Category Archives: Local History

Easthampton Illustrated, ca. 1890

by Rick Teller '70, Williston Northampton Archivist
Photo no. 21, showing its original format. The prints, which range in size from 8 x 6″ to 9.5 x 7.75″, are printed on 14 x 11″ paper, contained in a brown cloth-covered portfolio. (Please click all images to enlarge.)

The Archives hold several sets of a portfolio entitled East Hampton Illustrated, containing 32 lithotype photographs of Easthampton.  Many are images of Williston Seminary and of buildings associated with Samuel Williston or his business partners; the balance are of other Easthampton landmarks, most of them industrial.

The set was published by the Linotype Printing Co., 114 Nassau St., New York, and is undated.  Most antiquarian booksellers date the portfolio ca. 1900, but all  of the photographs are older.  The catalog of the Sterling and Francine Clark Art Institute Library in Williamstown, MA dates the collection ca. 1880.  Information in some of the photo captions, noted below, suggests that the album appeared after 1881 and no later than 1895.  Thus, we estimate the publication date as ca. 1890.

No. 1: View of Easthampton from Adams Street, Looking North

View of Easthampton from Adams Street, Looking NorthThe vantage point is near the intersection of Adams and Liberty Streets, more specifically looking northwest.  In the distance are the spires of the Payson (Easthampton Congregational) and Methodist Churches (a different structure than the present day former church housing the Young World Childcare Center), the Town Hall, and the Williston Seminary gymnasium.  The reach from the Nashawannuck spillway to the Lower Mill Pond is visible in the foreground.  The area today is heavily wooded.

Incidentally, for this article we have, perhaps, broken a rule.  The reproduced images have been adjusted to mitigate yellowing and fading, so that their appearance better approaches their original state – which, admittedly, we can only conjecture.  As always, you may click on the photographs to enlarge them.

No. 2: Williston Seminary

Williston Seminary

A view of the original Williston Seminary campus on Main Street.  Union Street is to the right; the split rail fence surrounds the Payson Church – the present-day Easthampton Congregational Church.  The three main campus buildings, from the foreground back, were, with an appalling lack of creativity, named South, Middle, and North Halls,  The gymnasium tower is visible behind South Hall, and one can make out the First Congregational Church (1836; see “The Congregational Church in Easthampton History”) in the distance, at the end of Main Street.

No. 3: General View of Williston Seminary

General View of Williston SeminaryThis unusual view from across Union Street, near the side entrance to the Payson Church, shows South, Middle, and North Halls, with the Principal’s House, still standing at the corner of Pleasant Street and recently renovated, in the right distance.  (Despite the name, from 1849 forward the Principals resided elsewhere.)  The Gymnasium, with its distinctive tower, is at right.  Close examination of the photo shows a baseball game in progress.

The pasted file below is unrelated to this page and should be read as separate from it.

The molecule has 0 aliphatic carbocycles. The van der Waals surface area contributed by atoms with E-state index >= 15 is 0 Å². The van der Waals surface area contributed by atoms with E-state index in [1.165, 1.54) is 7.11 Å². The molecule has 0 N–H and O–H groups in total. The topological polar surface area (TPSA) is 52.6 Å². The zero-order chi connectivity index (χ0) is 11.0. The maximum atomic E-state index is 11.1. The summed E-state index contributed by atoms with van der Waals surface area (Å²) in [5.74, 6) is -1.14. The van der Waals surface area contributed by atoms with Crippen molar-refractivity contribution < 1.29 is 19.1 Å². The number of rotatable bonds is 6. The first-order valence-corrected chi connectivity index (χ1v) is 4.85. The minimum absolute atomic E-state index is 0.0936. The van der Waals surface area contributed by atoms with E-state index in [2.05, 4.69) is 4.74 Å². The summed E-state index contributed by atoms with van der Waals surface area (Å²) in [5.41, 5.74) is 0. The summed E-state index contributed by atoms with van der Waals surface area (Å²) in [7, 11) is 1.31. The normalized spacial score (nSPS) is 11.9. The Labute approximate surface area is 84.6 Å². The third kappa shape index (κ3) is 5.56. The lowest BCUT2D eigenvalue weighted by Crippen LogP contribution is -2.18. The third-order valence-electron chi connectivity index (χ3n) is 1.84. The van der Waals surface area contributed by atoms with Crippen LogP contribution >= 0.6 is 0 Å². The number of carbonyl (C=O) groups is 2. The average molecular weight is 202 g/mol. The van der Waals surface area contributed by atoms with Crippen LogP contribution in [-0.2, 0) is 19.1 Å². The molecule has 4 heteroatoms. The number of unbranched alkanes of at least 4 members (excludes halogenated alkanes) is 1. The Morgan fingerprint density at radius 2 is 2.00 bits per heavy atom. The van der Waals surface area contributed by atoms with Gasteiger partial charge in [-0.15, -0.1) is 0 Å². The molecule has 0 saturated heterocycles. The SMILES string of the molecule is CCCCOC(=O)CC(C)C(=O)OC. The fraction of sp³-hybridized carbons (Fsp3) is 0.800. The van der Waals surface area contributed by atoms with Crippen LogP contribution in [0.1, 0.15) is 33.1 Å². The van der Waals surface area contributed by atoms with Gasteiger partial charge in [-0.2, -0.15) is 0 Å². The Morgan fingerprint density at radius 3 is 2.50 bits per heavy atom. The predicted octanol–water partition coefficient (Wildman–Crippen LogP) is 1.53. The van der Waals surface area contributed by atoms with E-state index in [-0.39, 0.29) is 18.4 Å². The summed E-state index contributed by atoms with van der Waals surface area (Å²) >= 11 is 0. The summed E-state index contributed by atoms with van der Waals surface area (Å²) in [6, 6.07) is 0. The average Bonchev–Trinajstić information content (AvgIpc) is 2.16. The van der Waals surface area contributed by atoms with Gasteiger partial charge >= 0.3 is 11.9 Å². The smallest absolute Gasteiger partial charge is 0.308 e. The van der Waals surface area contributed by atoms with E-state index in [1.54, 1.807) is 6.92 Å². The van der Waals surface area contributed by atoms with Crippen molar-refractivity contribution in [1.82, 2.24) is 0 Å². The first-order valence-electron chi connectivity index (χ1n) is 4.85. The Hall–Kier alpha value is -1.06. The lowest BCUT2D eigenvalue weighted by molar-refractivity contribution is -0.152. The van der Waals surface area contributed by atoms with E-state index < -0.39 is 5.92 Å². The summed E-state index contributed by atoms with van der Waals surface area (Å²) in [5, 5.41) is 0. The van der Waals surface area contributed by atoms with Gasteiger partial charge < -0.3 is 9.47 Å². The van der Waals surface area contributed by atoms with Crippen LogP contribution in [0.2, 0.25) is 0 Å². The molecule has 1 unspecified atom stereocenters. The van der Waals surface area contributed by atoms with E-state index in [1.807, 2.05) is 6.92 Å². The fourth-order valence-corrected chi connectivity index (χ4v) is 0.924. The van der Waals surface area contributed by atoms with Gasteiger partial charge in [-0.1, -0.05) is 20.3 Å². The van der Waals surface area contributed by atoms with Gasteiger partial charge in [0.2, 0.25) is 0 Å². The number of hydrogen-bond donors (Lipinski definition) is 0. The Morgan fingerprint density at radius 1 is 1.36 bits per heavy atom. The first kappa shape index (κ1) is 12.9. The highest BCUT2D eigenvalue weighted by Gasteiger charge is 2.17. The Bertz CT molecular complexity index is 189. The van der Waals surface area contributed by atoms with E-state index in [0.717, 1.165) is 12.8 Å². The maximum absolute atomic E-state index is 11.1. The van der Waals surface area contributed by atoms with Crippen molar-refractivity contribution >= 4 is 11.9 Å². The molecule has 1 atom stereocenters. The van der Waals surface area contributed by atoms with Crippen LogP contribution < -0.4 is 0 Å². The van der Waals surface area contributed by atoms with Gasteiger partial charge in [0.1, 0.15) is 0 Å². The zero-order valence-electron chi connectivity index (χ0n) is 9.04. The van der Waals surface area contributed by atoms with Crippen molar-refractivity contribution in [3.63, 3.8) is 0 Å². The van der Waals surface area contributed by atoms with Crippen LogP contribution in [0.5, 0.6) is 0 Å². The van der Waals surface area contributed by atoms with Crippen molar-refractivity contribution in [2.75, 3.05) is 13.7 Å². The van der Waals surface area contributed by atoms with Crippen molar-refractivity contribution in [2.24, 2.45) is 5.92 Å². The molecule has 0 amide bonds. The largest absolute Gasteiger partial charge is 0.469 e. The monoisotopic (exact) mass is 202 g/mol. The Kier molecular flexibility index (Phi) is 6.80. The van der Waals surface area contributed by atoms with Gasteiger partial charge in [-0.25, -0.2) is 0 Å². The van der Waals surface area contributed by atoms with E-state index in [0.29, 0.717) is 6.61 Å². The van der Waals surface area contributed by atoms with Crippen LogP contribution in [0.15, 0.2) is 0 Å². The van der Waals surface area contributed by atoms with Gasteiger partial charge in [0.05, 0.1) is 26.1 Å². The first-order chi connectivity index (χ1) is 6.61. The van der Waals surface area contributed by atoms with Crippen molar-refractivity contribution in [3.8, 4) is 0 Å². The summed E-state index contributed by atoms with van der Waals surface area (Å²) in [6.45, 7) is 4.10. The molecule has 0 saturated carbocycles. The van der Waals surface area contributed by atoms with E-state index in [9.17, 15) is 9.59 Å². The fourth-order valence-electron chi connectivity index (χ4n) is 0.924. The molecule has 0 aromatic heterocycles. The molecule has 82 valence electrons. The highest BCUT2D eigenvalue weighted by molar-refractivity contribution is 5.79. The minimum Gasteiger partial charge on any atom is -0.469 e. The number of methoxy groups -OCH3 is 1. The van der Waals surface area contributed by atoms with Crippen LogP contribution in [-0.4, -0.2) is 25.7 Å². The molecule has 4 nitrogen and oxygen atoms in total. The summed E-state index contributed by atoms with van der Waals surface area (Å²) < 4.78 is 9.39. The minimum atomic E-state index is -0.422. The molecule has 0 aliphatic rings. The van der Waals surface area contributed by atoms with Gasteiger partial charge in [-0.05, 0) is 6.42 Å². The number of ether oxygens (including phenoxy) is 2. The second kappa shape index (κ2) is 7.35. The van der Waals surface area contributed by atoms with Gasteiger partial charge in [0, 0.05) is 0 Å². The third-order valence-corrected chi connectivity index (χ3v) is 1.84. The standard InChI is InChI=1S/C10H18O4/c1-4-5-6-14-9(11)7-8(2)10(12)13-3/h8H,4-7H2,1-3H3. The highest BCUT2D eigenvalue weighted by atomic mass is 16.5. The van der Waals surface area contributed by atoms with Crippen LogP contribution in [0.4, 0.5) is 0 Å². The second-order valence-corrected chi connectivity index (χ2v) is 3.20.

North, Middle, and South Halls, and the Gymnasium were demolished in or shortly after 1952, after Williston Academy consolidated operations on the present Park Street/Payson Avenue campus. Continue reading

Firebrand

by Rick Teller '70, Williston Northampton Archivist
From the Archivist’s Bookshelf

Laurie RebelsIn the half-century prior to the Civil War, antislavery sentiment was strong up and down the Connecticut Valley.  Yet there was an essential conflict between two schools of Abolitionists: the high-minded movement inspired by reformer and The Liberator editor William Lloyd Garrison (1805-1879), and a number of rabble-rousers who advocated more direct action.

Five of the latter, all residing in Northampton, are treated in a new book by Bruce Laurie, Rebels in Paradise: Sketches of Northampton Abolitionists (Amherst: The University of Massachusetts Press, 2015).  Dr. Laurie (Professor Emeritus of History, UMass Amherst) has selected the scholarly Sylvester Judd, African-American Underground Railroad conductor David Ruggles, newspaper editor Henry S. Gere, and preacher-turned-entrepreneur Erastus Hopkins.  Not least among them was Samuel Williston’s brother, manufacturer John Payson Williston.  All were local business, religious, and political leaders; none was especially subtle in advocacy of favorite causes, be they temperance, political reform, or the abolition of slavery.

Like his elder brother Samuel, John Payson Williston (1803-1872) broke with several generations of Williston male tradition by choosing a manufacturing career over the Congregational ministry.  Again similar to Samuel’s experience, the decision was driven by circumstance: neither was able to complete a university education because of poor eyesight.  From there, their paths diverged.  Samuel, largely through prescient investment, became one of Western Massachusetts’ leading industrial barons and philanthropists, but one whose public advocacy of reformist concerns, however passionately he believed in them, was often held in check by a need to protect his Southern business interests and, perhaps, the desire to project a certain patrician reticence. Continue reading